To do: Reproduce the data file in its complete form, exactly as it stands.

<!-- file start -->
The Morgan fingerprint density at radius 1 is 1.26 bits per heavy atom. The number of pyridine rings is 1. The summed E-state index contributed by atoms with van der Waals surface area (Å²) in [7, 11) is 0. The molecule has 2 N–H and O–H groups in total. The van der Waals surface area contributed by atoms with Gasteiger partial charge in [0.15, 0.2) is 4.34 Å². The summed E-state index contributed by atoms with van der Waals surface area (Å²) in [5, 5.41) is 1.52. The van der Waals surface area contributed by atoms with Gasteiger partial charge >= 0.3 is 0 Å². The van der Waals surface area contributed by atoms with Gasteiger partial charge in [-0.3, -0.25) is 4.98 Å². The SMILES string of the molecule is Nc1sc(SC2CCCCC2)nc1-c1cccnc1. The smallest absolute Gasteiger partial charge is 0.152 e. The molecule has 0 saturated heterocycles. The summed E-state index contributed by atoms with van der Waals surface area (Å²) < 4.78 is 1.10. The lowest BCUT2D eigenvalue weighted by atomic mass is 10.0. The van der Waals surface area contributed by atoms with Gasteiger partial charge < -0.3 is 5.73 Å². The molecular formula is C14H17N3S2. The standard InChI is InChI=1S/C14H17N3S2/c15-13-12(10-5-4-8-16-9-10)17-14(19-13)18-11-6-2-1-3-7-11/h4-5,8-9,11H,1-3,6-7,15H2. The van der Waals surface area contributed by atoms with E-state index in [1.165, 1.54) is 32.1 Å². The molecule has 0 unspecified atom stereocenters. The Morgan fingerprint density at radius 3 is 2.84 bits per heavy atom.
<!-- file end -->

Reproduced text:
The Morgan fingerprint density at radius 1 is 1.26 bits per heavy atom. The number of pyridine rings is 1. The summed E-state index contributed by atoms with van der Waals surface area (Å²) in [7, 11) is 0. The molecule has 2 N–H and O–H groups in total. The van der Waals surface area contributed by atoms with Gasteiger partial charge in [0.15, 0.2) is 4.34 Å². The summed E-state index contributed by atoms with van der Waals surface area (Å²) in [5, 5.41) is 1.52. The van der Waals surface area contributed by atoms with Gasteiger partial charge >= 0.3 is 0 Å². The van der Waals surface area contributed by atoms with Gasteiger partial charge in [-0.3, -0.25) is 4.98 Å². The SMILES string of the molecule is Nc1sc(SC2CCCCC2)nc1-c1cccnc1. The smallest absolute Gasteiger partial charge is 0.152 e. The molecule has 0 saturated heterocycles. The summed E-state index contributed by atoms with van der Waals surface area (Å²) < 4.78 is 1.10. The lowest BCUT2D eigenvalue weighted by atomic mass is 10.0. The van der Waals surface area contributed by atoms with Gasteiger partial charge < -0.3 is 5.73 Å². The molecular formula is C14H17N3S2. The standard InChI is InChI=1S/C14H17N3S2/c15-13-12(10-5-4-8-16-9-10)17-14(19-13)18-11-6-2-1-3-7-11/h4-5,8-9,11H,1-3,6-7,15H2. The van der Waals surface area contributed by atoms with E-state index in [1.165, 1.54) is 32.1 Å². The molecule has 0 unspecified atom stereocenters. The Morgan fingerprint density at radius 3 is 2.84 bits per heavy atom.